Sundance 2015: Lena Dunham, Mindy Kaling talk making it in Hollywood

25 Jan 2015 | Author: | No comments yet »

AP NewsThese were the crowd’s thought leaders — Mindy Kaling, Lena Dunham, Kristen Wiig and Jenji Kohan — four of Hollywood’s top female creators who gathered to discuss their careers at the Sundance Film Festival on Saturday.“America is at its most puritanical,” Lena Dunham proclaimed to a group of (mostly female) patrons at a Sundance panel discussion on Saturday afternoon. “People are forgetting that humor is a tool for debate and a tool for expression.” The panel, moderated by New Yorker critic Emily Nussbaum, was titled “Power of Story: Serious Ladies” and featured four women who have become some of the most powerful forces in comedy over the last five years: Lena Dunham (“Girls”), Mindy Kaling (“The Mindy Project,” “The Office”), Kristen Wiig (“Bridesmaids,” “Saturday Night Live”), Jenji Kohan (“Orange Is the New Black,” “Weeds”).

I think campus’ are a great place to start because that’s where we’re being educated and that’s where we’re told we’re going to be safe.” Dunham, who has been vocal about her disgust at the allegations of molestation by Woody Allen with his adopted daughter, thinks that people don’t assume that comedic men are perceived as being represented in their characters. Dunham teased they were now all too seasoned to fall for “gotcha” questions — like when Nussbaum asked what jokes they’ve cut from their shows for being over the line — and that perhaps each woman was just too media-trained now.

Lena Dunham warned viewers not to take her Girls character Hannah Horvath too seriously as a font of wisdom, “People equate the words coming out of your character’s mouth with a real life philosophy that you don’t possess,” she said, as reported by Deadline Hollywood, “I don’t think Larry David or Woody Allen or anyone else playing some version of themselves is walking around with a million people who think they know and understand them on a deep abiding level … Woody Allen is proof that people don’t think everything he says in his films is stuff he does because all he was doing was making out with 17 year olds for years, and we didn’t say anything about it.” This got a roar from the audience. Kohan, who previously created the Showtime comedy “Weeds” and has an extensive background in television, felt strongly that TV is the better medium.

Dunham was referring to a relationship Woody Allen’s character has with a 17 year old in Manhattan, and perhaps referring to the fact he later married his young stepdaughter Sun Yi. Which isn’t to say her experience hasn’t been a “mixed bag”: Coming up in writers rooms, she acknowledged, one man told her that “if God had meant for women to be in a writers room, he wouldn’t have made [breasts] so distracting.” And yet “it seems like movies are way behind,” she continued. The panel had just discussed how fans often assume Dunham and Kaling are just like the characters they write or play. (Wiig joked that if she were anything like the characters she plays, she would be “really fucked up.”) They agreed that male artists deal with this less, and Dunham decided pushed the conversation further. She theorized that part of that may have to do with the fact that television advertisements are heavily aimed at females, while many movie studios are still interested in attracting 18-to-35 year-old males to their films.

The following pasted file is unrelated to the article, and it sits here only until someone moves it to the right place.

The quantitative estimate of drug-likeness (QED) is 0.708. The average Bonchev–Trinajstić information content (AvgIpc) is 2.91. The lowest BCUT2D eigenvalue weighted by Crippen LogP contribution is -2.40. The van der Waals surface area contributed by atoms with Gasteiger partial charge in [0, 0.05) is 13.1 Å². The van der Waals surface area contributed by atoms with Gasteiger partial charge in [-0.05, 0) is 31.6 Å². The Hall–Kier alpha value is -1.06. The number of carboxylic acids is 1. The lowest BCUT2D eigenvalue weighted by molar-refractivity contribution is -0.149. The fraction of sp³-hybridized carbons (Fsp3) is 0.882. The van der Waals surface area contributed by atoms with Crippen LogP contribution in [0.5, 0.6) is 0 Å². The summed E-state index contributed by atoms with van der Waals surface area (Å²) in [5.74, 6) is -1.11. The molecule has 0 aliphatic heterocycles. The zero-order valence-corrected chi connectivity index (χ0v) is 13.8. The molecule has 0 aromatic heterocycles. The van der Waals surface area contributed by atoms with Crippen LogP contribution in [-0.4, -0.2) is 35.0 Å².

What is disturbing are the allegations that he molested his stepdaughter Dylan while she was only 8 years old might be true, and should be taken seriously. Do you want to write the Strawberry Shortcake movie?’” No matter where your content airs, though, you can’t control the audience’s reaction — something that Dunham in particular seems to struggle with. In addition, she admitted to bribing her little sister to kiss her on the mouth, “Basically, anything a sexual predator might do to woo a small suburban girl, I was trying.” Inexplicably, she reacted with shock and horror when people were offended by this. Because the character she plays on “Girls” is also a privileged, intelligent twentysomething writer living in New York, the actress said many viewers assume the two are one and the same. According to the Guardian, her outburst took the form of an incoherent “rage spiral” with passages like “Usually this is stuff I can ignore, but don’t demean sufferers, don’t twist my words, back the fuck up bros.” But how is quoting right from her memoirs twisting her words?

After muttering under her breath that it was going to sound stupid, Wiig was first to answer the question. “I think it’s important to know where your food comes from. As Dunham put it: “I wasn’t raised being told my sex organs were gonna be a limitation of any kind.” “My parents raised me with the entitlement of a tall, white blonde man,” said “The Mindy Project’s” Kaling. “So picture yourself as Armie Hammer on the outside.”

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